The budget and spending proposals released last week by former Massachusetts governor Mitt Romney offer a stark illustration of both the promise and peril associated with a Romney candidacy. It’s almost as though there are two Romneys: Good Mitt, the smart, serious policy wonk, who — in contrast to some of his opponents — has obviously thought through the details of his positions; and Bad Mitt, the timid politician, afraid to offend any potential voting bloc, someone so firmly in the middle of the road that he risks being run over.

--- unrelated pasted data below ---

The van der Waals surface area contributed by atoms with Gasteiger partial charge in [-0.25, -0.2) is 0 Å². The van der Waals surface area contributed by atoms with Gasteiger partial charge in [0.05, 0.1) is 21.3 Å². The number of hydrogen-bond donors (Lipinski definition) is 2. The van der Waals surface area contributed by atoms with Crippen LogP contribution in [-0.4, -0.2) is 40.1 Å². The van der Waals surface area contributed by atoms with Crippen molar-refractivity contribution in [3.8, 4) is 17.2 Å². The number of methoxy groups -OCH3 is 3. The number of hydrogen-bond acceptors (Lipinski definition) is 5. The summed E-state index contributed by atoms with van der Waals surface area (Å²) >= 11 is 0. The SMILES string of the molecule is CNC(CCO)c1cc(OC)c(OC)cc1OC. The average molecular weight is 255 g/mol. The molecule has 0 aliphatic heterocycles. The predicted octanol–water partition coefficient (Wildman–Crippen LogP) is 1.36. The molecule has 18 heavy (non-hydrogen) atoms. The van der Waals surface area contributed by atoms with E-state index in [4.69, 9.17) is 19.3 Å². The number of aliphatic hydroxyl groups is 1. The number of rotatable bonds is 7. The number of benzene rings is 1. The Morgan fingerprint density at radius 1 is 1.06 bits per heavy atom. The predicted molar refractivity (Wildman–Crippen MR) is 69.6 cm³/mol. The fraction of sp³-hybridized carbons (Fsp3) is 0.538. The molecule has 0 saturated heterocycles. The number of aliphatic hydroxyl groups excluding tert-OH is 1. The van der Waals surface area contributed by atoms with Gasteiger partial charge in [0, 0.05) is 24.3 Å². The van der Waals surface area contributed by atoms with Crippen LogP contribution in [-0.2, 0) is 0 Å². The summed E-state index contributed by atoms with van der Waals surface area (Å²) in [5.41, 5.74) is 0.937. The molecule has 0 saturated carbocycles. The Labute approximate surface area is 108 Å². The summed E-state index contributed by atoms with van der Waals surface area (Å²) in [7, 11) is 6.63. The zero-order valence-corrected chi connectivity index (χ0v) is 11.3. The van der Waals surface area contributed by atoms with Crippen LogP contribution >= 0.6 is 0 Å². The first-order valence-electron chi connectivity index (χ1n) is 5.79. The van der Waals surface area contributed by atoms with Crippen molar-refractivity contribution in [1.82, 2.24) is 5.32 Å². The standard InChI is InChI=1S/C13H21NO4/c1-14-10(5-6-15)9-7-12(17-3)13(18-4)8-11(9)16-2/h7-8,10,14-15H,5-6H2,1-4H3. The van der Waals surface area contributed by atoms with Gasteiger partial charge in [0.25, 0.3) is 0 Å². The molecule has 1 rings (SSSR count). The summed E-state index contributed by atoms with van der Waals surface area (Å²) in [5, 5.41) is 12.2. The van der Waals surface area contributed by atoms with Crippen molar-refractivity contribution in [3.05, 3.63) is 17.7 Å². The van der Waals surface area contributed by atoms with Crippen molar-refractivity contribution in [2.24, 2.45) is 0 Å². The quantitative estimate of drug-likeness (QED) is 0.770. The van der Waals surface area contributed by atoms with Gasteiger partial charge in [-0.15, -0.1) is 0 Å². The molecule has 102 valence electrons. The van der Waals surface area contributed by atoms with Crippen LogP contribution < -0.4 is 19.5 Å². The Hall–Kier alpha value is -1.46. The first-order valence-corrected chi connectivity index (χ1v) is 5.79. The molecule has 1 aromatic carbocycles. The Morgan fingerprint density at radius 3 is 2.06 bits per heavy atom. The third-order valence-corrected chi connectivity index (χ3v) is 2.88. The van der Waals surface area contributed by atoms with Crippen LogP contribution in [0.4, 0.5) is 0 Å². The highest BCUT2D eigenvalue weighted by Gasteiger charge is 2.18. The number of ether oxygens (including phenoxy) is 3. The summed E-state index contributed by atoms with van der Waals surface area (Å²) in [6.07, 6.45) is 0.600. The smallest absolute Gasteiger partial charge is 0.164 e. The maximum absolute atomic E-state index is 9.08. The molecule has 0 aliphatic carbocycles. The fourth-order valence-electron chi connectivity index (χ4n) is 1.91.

On Social Security, for example, the Good Mitt proposes two benefit cuts: a gradual increase in the retirement age and a technical change known as “progressive wage-price indexing” that would effectively hold future Social Security benefits constant in inflation-adjusted terms for all but low-income retirees (currently, benefit levels are linked to wage growth rather than to inflation. Because wages generally grow faster than inflation, this means future retirees will receive higher real benefits than today’s retirees.) These changes would restore Social Security to solvency, but at the cost of making the program an even worse deal for younger workers, and it would do nothing to fix Social Security’s other problems such as ownership, inheritability, or wealth accumulation. That makes it disappointing that the Bad Mitt continues to resist the idea of allowing younger workers to privately invest a portion of their payroll taxes through personal accounts.
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